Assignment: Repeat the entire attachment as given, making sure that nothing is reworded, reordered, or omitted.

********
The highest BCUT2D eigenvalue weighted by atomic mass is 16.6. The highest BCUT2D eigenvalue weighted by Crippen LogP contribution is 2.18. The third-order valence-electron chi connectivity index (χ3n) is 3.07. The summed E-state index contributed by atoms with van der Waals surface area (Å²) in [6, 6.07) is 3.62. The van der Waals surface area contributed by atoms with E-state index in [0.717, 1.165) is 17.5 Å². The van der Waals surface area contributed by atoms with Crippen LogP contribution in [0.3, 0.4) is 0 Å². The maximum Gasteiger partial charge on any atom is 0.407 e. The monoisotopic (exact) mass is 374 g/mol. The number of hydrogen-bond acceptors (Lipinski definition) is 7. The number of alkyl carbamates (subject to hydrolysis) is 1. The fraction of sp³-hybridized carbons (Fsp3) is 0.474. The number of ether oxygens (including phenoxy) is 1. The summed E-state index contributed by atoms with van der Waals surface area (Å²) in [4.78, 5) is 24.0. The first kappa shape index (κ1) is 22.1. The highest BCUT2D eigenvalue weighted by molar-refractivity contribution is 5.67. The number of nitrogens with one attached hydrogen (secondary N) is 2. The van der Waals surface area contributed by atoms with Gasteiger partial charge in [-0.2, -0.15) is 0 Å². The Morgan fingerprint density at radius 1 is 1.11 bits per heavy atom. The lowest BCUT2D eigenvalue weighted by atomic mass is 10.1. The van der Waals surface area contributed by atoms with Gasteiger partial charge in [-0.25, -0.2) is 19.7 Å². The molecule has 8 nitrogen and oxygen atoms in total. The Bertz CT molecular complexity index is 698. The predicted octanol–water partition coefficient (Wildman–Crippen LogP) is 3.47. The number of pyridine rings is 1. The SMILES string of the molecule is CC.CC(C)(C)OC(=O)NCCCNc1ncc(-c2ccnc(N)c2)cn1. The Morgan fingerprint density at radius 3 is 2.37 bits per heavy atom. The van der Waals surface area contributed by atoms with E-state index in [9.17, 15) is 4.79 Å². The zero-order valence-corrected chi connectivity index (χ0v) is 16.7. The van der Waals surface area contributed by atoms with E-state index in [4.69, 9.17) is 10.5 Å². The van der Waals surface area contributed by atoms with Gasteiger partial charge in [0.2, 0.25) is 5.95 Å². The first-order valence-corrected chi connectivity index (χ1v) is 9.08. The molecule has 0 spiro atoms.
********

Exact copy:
The highest BCUT2D eigenvalue weighted by atomic mass is 16.6. The highest BCUT2D eigenvalue weighted by Crippen LogP contribution is 2.18. The third-order valence-electron chi connectivity index (χ3n) is 3.07. The summed E-state index contributed by atoms with van der Waals surface area (Å²) in [6, 6.07) is 3.62. The van der Waals surface area contributed by atoms with E-state index in [0.717, 1.165) is 17.5 Å². The van der Waals surface area contributed by atoms with Crippen LogP contribution in [0.3, 0.4) is 0 Å². The maximum Gasteiger partial charge on any atom is 0.407 e. The monoisotopic (exact) mass is 374 g/mol. The number of hydrogen-bond acceptors (Lipinski definition) is 7. The number of alkyl carbamates (subject to hydrolysis) is 1. The fraction of sp³-hybridized carbons (Fsp3) is 0.474. The number of ether oxygens (including phenoxy) is 1. The summed E-state index contributed by atoms with van der Waals surface area (Å²) in [4.78, 5) is 24.0. The first kappa shape index (κ1) is 22.1. The highest BCUT2D eigenvalue weighted by molar-refractivity contribution is 5.67. The number of nitrogens with one attached hydrogen (secondary N) is 2. The van der Waals surface area contributed by atoms with Gasteiger partial charge in [-0.2, -0.15) is 0 Å². The Morgan fingerprint density at radius 1 is 1.11 bits per heavy atom. The lowest BCUT2D eigenvalue weighted by atomic mass is 10.1. The van der Waals surface area contributed by atoms with Gasteiger partial charge in [-0.25, -0.2) is 19.7 Å². The molecule has 8 nitrogen and oxygen atoms in total. The Bertz CT molecular complexity index is 698. The predicted octanol–water partition coefficient (Wildman–Crippen LogP) is 3.47. The number of pyridine rings is 1. The SMILES string of the molecule is CC.CC(C)(C)OC(=O)NCCCNc1ncc(-c2ccnc(N)c2)cn1. The Morgan fingerprint density at radius 3 is 2.37 bits per heavy atom. The van der Waals surface area contributed by atoms with E-state index in [9.17, 15) is 4.79 Å². The zero-order valence-corrected chi connectivity index (χ0v) is 16.7. The van der Waals surface area contributed by atoms with E-state index in [4.69, 9.17) is 10.5 Å². The van der Waals surface area contributed by atoms with Gasteiger partial charge in [0.2, 0.25) is 5.95 Å². The first-order valence-corrected chi connectivity index (χ1v) is 9.08. The molecule has 0 spiro atoms.